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28 Oct, 2009 15:51

Government looks to shield Avtovaz employees from worst effects of restructure

Government looks to shield Avtovaz employees from worst effects of restructure

Avtovaz employees threatened with layoffs by the restructuring and fight for survival of Russia’s largest domestic carmaker, will be protected from redundancy until alternative positions can be found.

With reports that slumping sales and crippling debts could force the Togliatti based automaker to slash as many as 20 thousand positions, Russia’s First Deputy Prime Minister Igor Shuvalov declared to journalists in Moscow that the Ministries of Health and Social Development were working on a program to ensure that as many new jobs would be created as Avtovaz needs to shed.

The comments came in the wake of a dramatic slump in the carmakers fortunes with sales for the first three quarters of 2009 down more than 44% to 269 thousand and production even more heavily hit, falling 56% between January and August to just over 226 thousand units.

Shuvalov emphasized that the plan to handle as many potential layoffs as was needed was still under development and that indicative numbers weren’t available, but reassured those potentially affected.

"We are proceeding on the position that all people currently working would be offered new jobs if they are dismissed from their spots on the production line," and adding "Offers to change jobs will only be made once new working positions have been created. Nobody will be offered to leave or go on the pension while no new jobs have been formed."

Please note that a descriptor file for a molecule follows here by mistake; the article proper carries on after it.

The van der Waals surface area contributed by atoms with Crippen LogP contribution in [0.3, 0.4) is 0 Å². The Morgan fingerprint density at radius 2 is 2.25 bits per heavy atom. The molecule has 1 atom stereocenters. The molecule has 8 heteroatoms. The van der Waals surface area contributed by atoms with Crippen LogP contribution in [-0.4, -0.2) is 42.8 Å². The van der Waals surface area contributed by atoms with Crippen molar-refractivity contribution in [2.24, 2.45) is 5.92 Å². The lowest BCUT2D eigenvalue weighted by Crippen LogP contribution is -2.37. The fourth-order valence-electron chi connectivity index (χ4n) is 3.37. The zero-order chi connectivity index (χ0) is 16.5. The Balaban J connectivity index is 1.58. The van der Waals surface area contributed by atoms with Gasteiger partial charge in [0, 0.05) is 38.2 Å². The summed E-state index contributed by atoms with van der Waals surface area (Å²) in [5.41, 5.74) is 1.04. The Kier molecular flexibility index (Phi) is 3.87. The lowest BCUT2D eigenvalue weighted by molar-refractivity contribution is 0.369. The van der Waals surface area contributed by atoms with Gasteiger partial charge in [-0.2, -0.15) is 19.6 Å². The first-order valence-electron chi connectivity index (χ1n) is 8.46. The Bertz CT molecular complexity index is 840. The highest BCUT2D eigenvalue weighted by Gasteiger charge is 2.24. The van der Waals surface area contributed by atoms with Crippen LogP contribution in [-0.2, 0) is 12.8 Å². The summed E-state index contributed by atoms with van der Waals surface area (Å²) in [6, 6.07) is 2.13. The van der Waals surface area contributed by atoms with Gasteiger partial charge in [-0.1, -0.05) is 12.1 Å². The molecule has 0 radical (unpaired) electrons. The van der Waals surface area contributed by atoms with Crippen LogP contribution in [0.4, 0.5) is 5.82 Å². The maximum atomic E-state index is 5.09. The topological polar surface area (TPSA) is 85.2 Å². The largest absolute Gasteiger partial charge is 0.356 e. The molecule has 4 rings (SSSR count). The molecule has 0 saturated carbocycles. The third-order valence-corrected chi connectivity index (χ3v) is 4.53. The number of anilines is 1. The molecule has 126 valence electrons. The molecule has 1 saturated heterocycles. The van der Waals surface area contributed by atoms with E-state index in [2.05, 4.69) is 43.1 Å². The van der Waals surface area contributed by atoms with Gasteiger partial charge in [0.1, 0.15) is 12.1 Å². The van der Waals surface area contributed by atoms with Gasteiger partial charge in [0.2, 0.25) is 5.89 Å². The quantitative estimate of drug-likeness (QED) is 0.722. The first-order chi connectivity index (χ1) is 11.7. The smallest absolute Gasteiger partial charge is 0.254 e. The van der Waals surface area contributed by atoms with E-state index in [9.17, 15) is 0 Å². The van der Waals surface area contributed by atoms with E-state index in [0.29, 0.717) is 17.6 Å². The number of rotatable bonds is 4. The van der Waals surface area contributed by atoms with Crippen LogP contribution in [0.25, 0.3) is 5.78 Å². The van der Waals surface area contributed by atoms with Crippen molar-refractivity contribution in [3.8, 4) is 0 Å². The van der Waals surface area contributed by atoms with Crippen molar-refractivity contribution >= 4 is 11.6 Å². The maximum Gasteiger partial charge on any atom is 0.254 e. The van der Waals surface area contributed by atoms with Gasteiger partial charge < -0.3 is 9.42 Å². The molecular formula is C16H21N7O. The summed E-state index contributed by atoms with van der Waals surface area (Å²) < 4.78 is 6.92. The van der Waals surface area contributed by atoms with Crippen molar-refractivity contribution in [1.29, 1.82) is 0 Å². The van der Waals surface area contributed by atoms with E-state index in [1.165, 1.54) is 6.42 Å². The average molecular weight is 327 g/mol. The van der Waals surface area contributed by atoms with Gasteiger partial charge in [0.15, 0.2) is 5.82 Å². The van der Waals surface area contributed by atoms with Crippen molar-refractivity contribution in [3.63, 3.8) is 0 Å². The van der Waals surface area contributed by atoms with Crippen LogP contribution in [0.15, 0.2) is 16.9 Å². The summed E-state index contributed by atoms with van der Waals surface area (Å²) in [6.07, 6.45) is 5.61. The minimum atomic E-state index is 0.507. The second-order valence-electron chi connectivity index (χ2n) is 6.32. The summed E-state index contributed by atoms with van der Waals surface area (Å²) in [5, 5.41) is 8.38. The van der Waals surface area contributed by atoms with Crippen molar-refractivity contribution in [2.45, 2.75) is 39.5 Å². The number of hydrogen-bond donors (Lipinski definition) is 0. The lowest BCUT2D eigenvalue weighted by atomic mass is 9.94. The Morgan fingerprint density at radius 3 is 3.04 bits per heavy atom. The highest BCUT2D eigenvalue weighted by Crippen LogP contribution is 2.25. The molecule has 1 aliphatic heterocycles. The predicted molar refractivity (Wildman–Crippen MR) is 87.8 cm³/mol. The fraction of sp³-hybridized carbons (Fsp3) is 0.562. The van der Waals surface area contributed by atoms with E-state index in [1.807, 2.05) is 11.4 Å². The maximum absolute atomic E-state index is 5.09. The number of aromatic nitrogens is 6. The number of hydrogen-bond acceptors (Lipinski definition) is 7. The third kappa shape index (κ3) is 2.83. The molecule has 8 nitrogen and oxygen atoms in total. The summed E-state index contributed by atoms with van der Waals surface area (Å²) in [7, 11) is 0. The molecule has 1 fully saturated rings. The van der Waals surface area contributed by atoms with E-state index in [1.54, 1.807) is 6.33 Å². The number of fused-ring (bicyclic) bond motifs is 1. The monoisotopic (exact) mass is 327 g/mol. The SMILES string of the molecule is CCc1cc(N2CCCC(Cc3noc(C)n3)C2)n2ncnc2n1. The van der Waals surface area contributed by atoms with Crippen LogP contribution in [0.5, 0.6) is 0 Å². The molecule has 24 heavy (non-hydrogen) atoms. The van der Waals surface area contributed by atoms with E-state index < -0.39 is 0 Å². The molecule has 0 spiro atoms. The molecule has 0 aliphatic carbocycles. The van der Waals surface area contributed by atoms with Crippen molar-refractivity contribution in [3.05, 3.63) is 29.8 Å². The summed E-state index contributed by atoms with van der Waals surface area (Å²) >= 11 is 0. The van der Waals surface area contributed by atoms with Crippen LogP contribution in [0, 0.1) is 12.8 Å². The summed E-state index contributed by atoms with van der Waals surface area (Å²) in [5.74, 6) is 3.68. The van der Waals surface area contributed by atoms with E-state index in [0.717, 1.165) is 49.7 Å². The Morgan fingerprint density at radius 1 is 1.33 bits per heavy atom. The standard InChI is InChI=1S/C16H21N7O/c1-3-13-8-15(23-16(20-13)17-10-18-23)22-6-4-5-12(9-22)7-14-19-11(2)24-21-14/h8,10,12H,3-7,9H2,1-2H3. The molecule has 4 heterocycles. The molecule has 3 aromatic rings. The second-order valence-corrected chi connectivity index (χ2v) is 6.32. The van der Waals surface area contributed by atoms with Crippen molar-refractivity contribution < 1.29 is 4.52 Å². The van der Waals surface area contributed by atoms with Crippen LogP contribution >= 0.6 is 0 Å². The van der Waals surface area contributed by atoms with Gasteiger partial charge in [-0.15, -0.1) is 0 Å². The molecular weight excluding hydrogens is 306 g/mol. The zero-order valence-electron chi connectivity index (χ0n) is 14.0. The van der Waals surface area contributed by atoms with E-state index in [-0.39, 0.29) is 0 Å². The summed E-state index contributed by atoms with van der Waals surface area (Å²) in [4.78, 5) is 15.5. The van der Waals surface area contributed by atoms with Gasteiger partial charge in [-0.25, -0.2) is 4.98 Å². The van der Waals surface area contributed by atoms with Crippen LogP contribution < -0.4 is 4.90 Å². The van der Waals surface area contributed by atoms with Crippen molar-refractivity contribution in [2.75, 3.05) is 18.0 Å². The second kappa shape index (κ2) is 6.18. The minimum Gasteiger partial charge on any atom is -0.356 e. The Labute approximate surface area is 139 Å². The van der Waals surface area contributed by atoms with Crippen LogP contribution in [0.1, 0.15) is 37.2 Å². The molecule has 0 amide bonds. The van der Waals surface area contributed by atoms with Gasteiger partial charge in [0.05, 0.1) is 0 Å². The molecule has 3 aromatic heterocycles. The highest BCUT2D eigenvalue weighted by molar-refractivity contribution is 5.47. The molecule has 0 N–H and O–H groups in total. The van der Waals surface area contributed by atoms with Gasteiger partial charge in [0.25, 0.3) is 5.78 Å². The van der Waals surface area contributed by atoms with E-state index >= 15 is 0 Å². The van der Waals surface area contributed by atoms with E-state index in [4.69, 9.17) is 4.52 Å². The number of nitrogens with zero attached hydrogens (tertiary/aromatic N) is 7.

The restructuring of Avtovaz is complicated by a corporate structure which sees the company responsible for pensions and numerous services in the Togliatti region. This could see employees of the company’s social functions such as kindergartens, outpatient services transferred to the federal budget.

It is believed that, under proposals being developed, the first to be taken off company payroll will be pensioners and those nearing the pension – an estimated 15 thousand people. Those in this category will be enticed with a substantial compensation payment from the Samara regional budget, which will reflect years worked at Russia’s largest automaker, other employees will be paid from the federal budget and offered retraining.

The government is also looking to encourage auto parts makers into a special economic zone to further stimulate employment. Shuvalov noted that the key issue was to create jobs equal to the number of positions being reduced at Avtovaz.

"AvtoVaz has a staff schedule. Its subsidiaries have a staff schedule. We are moving on the basis that people with jobs should have an opportunity if their position disappears suddenly and automobile production is reduced. They should be offered another position. This is our task. We are now creating these new jobs."